Hosted by: ESRC Centre for Analysis of Risk and Regulation (LSE) and the ESRC Centre for Genomics in Society (University of Exeter)
Date: 10- 11 March 2005
Venue: University of Exeter
How effective are non-state actors in managing the challenges and risks posed by advances in genetics? The societal impacts of increasing genetic knowledge and technologies are of increasing significance, whether it be the social and psychological consequences of genetic testing, the development of so called 'dual use' technologies that are as applicable to biowarfare as to human well-being, or the 'privatization' of genetic knowledges by bio-business. Yet in many of these cases the state has opted to take a regulatory back-seat, preferring to 'outsource' regulation to private actors in the form of civil society organizations, corporations and health care professionals and scientists.
A workshop jointly hosted by CARR and EGENIS at Exeter University, set out to explore the possibilities and limits for governance through non-state actors in this important domain. The workshop brought together fifty academics and practitioners to discuss these issues over two days and included presentations on the failure of self-regulation for dual-use biomedical technologies by Dr. Filippa Corneliussen (LSE); the ethical, psychological and regulatory challenges of genetic testing by Dr Carlos Novas (LSE), Dr Paula Saukko (Egenis), and Stuart Hogarth (Cambridge); the factors shaping research agendas and funding in the biosciences by Dr Alf Game (BBSRC) and Dr Christophe Bonneuil (CNRS); and the disputed status of intellectual property rights over biotechnology products by Dr Jane Calvert (Egenis) and Dr Alain Pottage (LSE).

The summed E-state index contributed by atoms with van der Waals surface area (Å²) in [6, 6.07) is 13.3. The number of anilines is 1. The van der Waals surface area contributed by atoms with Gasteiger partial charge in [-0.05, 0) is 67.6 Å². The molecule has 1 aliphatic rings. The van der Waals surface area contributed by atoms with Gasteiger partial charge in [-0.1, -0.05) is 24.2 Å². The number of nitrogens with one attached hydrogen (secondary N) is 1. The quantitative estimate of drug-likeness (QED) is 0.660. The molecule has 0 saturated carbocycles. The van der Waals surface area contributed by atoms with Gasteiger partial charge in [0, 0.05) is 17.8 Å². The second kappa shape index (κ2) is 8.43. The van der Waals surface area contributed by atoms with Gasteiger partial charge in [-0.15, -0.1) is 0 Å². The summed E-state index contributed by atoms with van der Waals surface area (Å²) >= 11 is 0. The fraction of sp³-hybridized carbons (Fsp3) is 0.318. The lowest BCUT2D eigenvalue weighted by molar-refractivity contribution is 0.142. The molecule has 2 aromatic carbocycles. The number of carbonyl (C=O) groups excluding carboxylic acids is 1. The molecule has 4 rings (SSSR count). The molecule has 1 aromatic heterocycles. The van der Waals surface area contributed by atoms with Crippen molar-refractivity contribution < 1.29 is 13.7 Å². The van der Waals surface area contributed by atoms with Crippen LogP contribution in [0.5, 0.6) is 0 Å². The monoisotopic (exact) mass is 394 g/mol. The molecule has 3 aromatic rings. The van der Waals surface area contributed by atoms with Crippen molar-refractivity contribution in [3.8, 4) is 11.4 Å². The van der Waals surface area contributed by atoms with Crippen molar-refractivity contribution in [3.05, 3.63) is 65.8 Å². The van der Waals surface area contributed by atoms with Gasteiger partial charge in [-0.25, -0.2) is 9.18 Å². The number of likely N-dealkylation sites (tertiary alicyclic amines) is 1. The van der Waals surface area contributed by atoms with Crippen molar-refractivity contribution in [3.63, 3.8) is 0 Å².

Please follow the links for the papers and programme for this event.